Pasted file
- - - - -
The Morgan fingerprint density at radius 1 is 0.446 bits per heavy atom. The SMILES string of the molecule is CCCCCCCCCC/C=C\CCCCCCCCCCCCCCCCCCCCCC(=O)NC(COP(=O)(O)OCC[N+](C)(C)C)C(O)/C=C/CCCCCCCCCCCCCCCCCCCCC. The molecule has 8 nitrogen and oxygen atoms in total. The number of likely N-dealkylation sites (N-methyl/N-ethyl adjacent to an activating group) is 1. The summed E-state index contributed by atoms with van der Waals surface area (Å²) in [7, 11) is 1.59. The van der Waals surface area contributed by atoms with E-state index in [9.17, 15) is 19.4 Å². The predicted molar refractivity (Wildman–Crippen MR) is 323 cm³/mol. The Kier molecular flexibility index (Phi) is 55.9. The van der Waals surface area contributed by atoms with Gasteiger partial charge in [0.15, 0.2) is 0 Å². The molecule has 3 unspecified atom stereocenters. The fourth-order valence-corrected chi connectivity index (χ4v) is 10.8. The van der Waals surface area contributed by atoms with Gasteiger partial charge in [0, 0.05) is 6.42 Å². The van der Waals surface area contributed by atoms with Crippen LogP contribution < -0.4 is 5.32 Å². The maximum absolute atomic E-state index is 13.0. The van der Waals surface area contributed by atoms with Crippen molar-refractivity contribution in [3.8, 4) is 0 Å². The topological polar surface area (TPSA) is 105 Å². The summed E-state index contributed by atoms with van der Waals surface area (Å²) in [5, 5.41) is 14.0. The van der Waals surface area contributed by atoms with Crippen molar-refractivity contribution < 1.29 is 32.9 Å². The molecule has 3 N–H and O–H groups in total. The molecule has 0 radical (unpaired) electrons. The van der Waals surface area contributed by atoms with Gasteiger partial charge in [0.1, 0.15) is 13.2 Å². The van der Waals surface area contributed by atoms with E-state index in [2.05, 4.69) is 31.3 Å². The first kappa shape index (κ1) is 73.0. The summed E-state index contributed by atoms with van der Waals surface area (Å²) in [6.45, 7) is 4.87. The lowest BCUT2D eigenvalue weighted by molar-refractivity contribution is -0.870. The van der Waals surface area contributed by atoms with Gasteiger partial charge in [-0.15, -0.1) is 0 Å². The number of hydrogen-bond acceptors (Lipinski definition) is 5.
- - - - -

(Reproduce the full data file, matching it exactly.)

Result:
The Morgan fingerprint density at radius 1 is 0.446 bits per heavy atom. The SMILES string of the molecule is CCCCCCCCCC/C=C\CCCCCCCCCCCCCCCCCCCCCC(=O)NC(COP(=O)(O)OCC[N+](C)(C)C)C(O)/C=C/CCCCCCCCCCCCCCCCCCCCC. The molecule has 8 nitrogen and oxygen atoms in total. The number of likely N-dealkylation sites (N-methyl/N-ethyl adjacent to an activating group) is 1. The summed E-state index contributed by atoms with van der Waals surface area (Å²) in [7, 11) is 1.59. The van der Waals surface area contributed by atoms with E-state index in [9.17, 15) is 19.4 Å². The predicted molar refractivity (Wildman–Crippen MR) is 323 cm³/mol. The Kier molecular flexibility index (Phi) is 55.9. The van der Waals surface area contributed by atoms with Gasteiger partial charge in [0.15, 0.2) is 0 Å². The molecule has 3 unspecified atom stereocenters. The fourth-order valence-corrected chi connectivity index (χ4v) is 10.8. The van der Waals surface area contributed by atoms with Gasteiger partial charge in [0, 0.05) is 6.42 Å². The van der Waals surface area contributed by atoms with Crippen LogP contribution < -0.4 is 5.32 Å². The maximum absolute atomic E-state index is 13.0. The van der Waals surface area contributed by atoms with Crippen molar-refractivity contribution in [3.8, 4) is 0 Å². The topological polar surface area (TPSA) is 105 Å². The summed E-state index contributed by atoms with van der Waals surface area (Å²) in [5, 5.41) is 14.0. The van der Waals surface area contributed by atoms with Crippen molar-refractivity contribution < 1.29 is 32.9 Å². The molecule has 3 N–H and O–H groups in total. The molecule has 0 radical (unpaired) electrons. The van der Waals surface area contributed by atoms with Gasteiger partial charge in [0.1, 0.15) is 13.2 Å². The van der Waals surface area contributed by atoms with E-state index in [2.05, 4.69) is 31.3 Å². The first kappa shape index (κ1) is 73.0. The summed E-state index contributed by atoms with van der Waals surface area (Å²) in [6.45, 7) is 4.87. The lowest BCUT2D eigenvalue weighted by molar-refractivity contribution is -0.870. The van der Waals surface area contributed by atoms with Gasteiger partial charge in [-0.15, -0.1) is 0 Å². The number of hydrogen-bond acceptors (Lipinski definition) is 5.